Valentine’s Day is such a trigger for so many people. Reflecting on my own love/hate relationship with the day I admit that I’ve been a willing partner in the hype of this so-called holiday. My Dad was a very romantic guy and always made the day special for my mother. I was abundantly aware of how in love they were and, while it made for a loving household (not without ups and downs certainly…sometimes more downs than ups) it sparked a young girl’s imagination about how love would show up in her life. I was also “Daddy’s Little Girl” (that song still brings me to tears) so he also recognized me on Valentine’s Day with a card and a little box of chocolates. Of course it thrilled me to no end because I absolutely worshiped my very handsome and dashing Daddy and basked in the glow of his love for me. But we all know that expression, “It’s all fun and games until someone…..fill in the blank…..” Well it was all fun and games until my lofty dreams and expectations about how Valentine’s Day – how Love – should be were dashed many times as my adult life unfolded. Like so many of us, we learn our reality lessons the hard way, often because that’s the ONLY way we will learn them.
And I did learn many lessons about romantic love. A lot of them were hard and painful. The childish illusions were replaced by disappointment, remorse, resentment, anger, bitter tears, and a host of other things I’m sure many of you can relate to. The pendulum swung in the opposite direction for many years as I traveled the road of the divorcee trying to find a way back into single life, failing miserably as I kissed many of the frogs that crossed my path. In fact there came a time when I was pretty sure that frogs were all that was available and eventually decided that Love was not a game I wanted to play. I had a great life, a great career, a delightful daughter, a loving family and fabulous friends – and that was quite enough for me. It was then that things shifted and lo and behold…well…I found a Love like no other (or shall I say IT found me).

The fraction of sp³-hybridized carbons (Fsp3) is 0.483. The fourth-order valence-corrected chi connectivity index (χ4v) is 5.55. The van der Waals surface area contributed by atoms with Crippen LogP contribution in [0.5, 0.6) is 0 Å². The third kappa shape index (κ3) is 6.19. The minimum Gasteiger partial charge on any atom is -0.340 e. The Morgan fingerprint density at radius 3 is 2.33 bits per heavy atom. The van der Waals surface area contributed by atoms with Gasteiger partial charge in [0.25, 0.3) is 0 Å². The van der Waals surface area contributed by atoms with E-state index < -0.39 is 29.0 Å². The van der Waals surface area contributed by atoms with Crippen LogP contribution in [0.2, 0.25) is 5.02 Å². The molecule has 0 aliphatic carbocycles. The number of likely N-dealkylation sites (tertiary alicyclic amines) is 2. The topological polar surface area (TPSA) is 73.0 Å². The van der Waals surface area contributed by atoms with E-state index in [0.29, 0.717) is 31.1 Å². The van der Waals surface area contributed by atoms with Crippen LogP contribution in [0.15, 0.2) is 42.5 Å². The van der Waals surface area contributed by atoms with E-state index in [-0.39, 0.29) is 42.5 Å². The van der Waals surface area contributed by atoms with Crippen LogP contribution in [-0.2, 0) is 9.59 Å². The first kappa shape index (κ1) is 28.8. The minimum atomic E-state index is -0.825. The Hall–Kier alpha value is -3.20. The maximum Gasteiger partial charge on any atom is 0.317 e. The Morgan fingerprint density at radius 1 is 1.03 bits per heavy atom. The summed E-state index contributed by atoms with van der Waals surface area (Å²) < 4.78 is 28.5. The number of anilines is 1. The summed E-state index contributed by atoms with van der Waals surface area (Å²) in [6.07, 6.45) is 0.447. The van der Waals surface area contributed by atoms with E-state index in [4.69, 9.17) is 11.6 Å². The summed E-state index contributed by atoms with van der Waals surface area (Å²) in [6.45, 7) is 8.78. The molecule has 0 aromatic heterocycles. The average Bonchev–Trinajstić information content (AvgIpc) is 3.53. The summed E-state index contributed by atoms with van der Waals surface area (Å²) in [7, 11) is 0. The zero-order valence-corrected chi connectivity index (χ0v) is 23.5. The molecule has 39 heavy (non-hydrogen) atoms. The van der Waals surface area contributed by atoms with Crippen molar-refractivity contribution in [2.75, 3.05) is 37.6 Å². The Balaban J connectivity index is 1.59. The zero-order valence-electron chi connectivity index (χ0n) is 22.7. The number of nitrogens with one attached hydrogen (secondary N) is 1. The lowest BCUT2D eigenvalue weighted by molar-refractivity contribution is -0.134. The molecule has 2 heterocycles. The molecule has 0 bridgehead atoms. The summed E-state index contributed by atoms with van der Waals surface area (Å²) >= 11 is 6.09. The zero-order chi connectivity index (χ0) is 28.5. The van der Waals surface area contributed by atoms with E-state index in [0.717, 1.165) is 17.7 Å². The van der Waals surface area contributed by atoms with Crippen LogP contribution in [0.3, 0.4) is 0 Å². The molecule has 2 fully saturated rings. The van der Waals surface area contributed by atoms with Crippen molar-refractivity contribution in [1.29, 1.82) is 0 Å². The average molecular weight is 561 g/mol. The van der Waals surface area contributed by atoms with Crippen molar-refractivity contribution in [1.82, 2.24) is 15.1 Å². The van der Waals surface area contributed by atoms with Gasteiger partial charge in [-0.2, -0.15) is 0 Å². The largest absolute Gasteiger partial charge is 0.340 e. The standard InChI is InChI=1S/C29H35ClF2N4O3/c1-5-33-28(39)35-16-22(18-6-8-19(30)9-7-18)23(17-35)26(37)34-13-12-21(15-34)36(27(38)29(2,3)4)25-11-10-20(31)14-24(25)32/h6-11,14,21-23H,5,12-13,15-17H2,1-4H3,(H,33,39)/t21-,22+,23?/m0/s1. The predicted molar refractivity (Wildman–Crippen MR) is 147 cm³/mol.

What I have learned finally about Love is that we need to love ourselves, period. Now this is not a new notion. Many people, especially women, have been writing and speaking about the notion of self-love, self-esteem, self-worth for years. The wisdom has been shared in so many ways. I read book after book, listened to tapes (remember them?), went to classes, watched programs, meditated on it, affirmed it daily. And somewhere in the process of peeling layer after layer of ill-conceived ideas about my own self-worth (or lack of it) the lights started to go on. And guess what…illumination is (at least for me) a slow process. Some days the lights are burning bright…some days not. Some days I see a woman in the mirror I admire and love from the depths of my soul, and some days I don’t like what I see in the mirror at all. It’s progress because the lights never go out anymore. I am always emanating my light regardless of what kind of day I’m having. That much I know for certain. I love that light…and since that light is coming from me, I love me too.